Each vessel was powered by one Parsons geared turbine driving a single screw propeller. Steam for the turbine was provided by three coal-fired Thornycroft Bureau Modified boilers, which were vented into a single funnel located amidships. The ships' propulsion system was rated at 850 shaft horsepower (630 kW) and provided a top speed of 12 knots (22 km/h; 14 mph). The ships had a cruising radius of 2,000 nautical miles (3,700 km; 2,300 mi).[5] Tulsa was one of the last US Navy ships to be given auxiliary sails to supplement her steam engines.[6] In 1922, Asheville was converted to burn fuel oil in her boilers.[3]

They were armed with three 4-inch (100 mm) 50-caliber guns in single mounts, one on the bow and two at the stern on the centerline. They also carried a battery of lighter weapons, including two 3-pounder 47 mm (1.9 in) guns, two 1-pounder (37 mm (1.46 in) guns and four .30 Lewis MGs.[2] Tulsa later had a depth charge rack installed, giving her some manner of anti-submarine capacity.[6]

Ships[edit]

Ship Builder Laid down Launched Completed
USS Asheville [2] Charleston Navy Yard 9 June 1917 4 July 1918 6 July 1920
USS Tulsa [1] 9 December 1919 25 August 1922 3 December 1923

Service history[edit]

Pre-war[edit]

Tulsa while stationed in Hong Kong.

The two gunboats were built in the Charleston Navy Yard in North Charleston, South Carolina. Tulsa was sponsored by Dorothy V. McBirney, the daughter of a prosperous Tulsa banker, and Asheville was sponsored by Alyne J. Reynolds, the daughter of a wealthy Asheville doctor.[1][2]

Tulsa spent her first five years in Central American waters showing the flag, projecting America's naval power among the Central American states. She was later involved in the civil strife in Nicaragua in the late 1920s during which bluejackets and marines from Tulsa helped maintain order ashore. Tulsa was involved in operations in Nicaragua from August 1926 to December 1928.[1] On 1 April 1929, Tulsa was assigned as the flagship of the South China Patrol, which was based in Canton and Hong Kong, and patrolled the Pearl River and South China Sea. In June 1929, she was reassigned to a two-week deployment with the Yangtze Patrol. The following month she was reassigned to Tientsin, to gather intelligence, and reported it back to the Asiatic Fleet. In May 1941, she was reassigned to the Philippines, and joined the Inshore Patrol, which guarded the littoral zone of Manila Bay.[6]

Asheville spent some time "showing the flag" in Central America and then transferred to the Middle East, forming part of the Asiatic Fleet in 1922. She also later served in the South China Patrol, but returned to Central America in 1929.[2]

World War II[edit]

Tulsa served in the Pacific during World War II. The majority of her service was in escorting convoys, but she was also deployed in support of landings around Hollandia and the Wakde in New Guinea. She was attacked on 20 January 1943 by six Japanese bombers. In the short, sharp action which followed, the ship's crew utilized Tulsa's 3 in (76 mm) main gun and 20 mm (0.79 in) antiaircraft battery to drive off the attackers with no damage to their ship, while dodging 12 bombs.[1] She was decommissioned on 6 March 1946, and then struck from the navy list on 17 April. In October 1946, she was turned over to the War Shipping Administration to be broken up.[6] Her 300 lb (136.08 kg) bell was placed in the Naval and Marine Corps Training Center in Tulsa, and fell from its mooring in 1953. This incident led to research on the safety of such heavy bells being used.[7]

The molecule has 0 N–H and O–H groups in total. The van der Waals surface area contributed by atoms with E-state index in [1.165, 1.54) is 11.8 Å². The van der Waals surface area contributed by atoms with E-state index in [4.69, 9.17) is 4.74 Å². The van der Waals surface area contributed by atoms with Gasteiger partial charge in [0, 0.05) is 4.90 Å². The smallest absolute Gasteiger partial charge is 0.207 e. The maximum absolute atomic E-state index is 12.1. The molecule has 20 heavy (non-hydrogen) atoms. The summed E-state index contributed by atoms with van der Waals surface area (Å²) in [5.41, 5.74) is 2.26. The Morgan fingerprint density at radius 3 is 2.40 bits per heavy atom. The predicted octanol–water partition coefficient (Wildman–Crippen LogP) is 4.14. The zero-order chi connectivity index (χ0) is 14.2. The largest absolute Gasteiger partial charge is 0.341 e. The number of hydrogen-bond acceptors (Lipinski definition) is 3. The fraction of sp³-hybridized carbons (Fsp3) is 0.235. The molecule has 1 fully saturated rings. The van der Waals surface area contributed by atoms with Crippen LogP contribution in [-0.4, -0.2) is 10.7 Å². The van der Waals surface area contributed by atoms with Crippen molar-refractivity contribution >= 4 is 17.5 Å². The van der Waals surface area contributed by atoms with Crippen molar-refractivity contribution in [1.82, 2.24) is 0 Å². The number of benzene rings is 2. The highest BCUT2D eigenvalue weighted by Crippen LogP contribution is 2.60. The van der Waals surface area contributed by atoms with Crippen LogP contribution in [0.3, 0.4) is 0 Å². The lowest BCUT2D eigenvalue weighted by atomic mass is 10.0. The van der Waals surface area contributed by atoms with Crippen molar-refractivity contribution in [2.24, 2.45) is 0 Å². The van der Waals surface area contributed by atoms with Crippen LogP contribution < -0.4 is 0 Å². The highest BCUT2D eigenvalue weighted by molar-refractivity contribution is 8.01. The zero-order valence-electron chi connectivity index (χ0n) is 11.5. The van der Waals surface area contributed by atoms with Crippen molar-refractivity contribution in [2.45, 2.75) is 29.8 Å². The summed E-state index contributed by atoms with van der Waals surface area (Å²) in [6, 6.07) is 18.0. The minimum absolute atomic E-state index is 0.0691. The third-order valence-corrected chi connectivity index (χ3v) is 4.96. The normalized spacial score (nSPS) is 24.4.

Asheville also served in the Pacific during the war, seeing action during the Dutch East Indies campaign in the early stages of the war with Japan. On 1 March 1942, Tulsa, Lark, Isabel, and Asheville sailed out of Tjilatjap, and made for Australia. Asheville had engine difficulties during the voyage, which resulted in her being cornered and sunk by Arashi, Nowaki, and Maya on 3 March 1942, south of the island of Java, in what was Netherlands East Indies.[2][6] Only one crewmember survived.[2]

References[edit]

  1. ^ a b c d e f "Tulsa I (PG-22)". Naval History & Heritage Command. Retrieved 11 December 2016.
  2. ^ a b c d e f g h "Asheville I (Gunboat No. 21)". Naval History & Heritage Command. Retrieved 11 December 2016.
  3. ^ a b c Silverstone, Paul (2013). The New Navy, 1883–1922. Routledge. p. 74. ISBN 9781135865429.
  4. ^ a b c Friedman, Norman (1987). U.S. Small Combatants, Including PT-boats, Subchasers, and the Brown-Water Navy: An Illustrated Design History. Annapolis, Md.: Naval Institute Press. pp. 417–418. ISBN 9780870217135.
  5. ^ a b Gardiner, Robert & Gray, Randal, eds. (1984). Conway's All the World's Fighting Ships: 1906–1922. Annapolis, Md.: Naval Institute Press. p. 131. ISBN 978-0-87021-907-8.
  6. ^ a b c d e "USS Tulsa – Tulsa Historical Society & Museum". Tulsa Historical Society & Museum. Retrieved 13 January 2017.
  7. ^ "Old Gunboat Still in News – Tulsa Historical Society & Museum". Tulsa Historical Society & Museum. Retrieved 14 January 2017.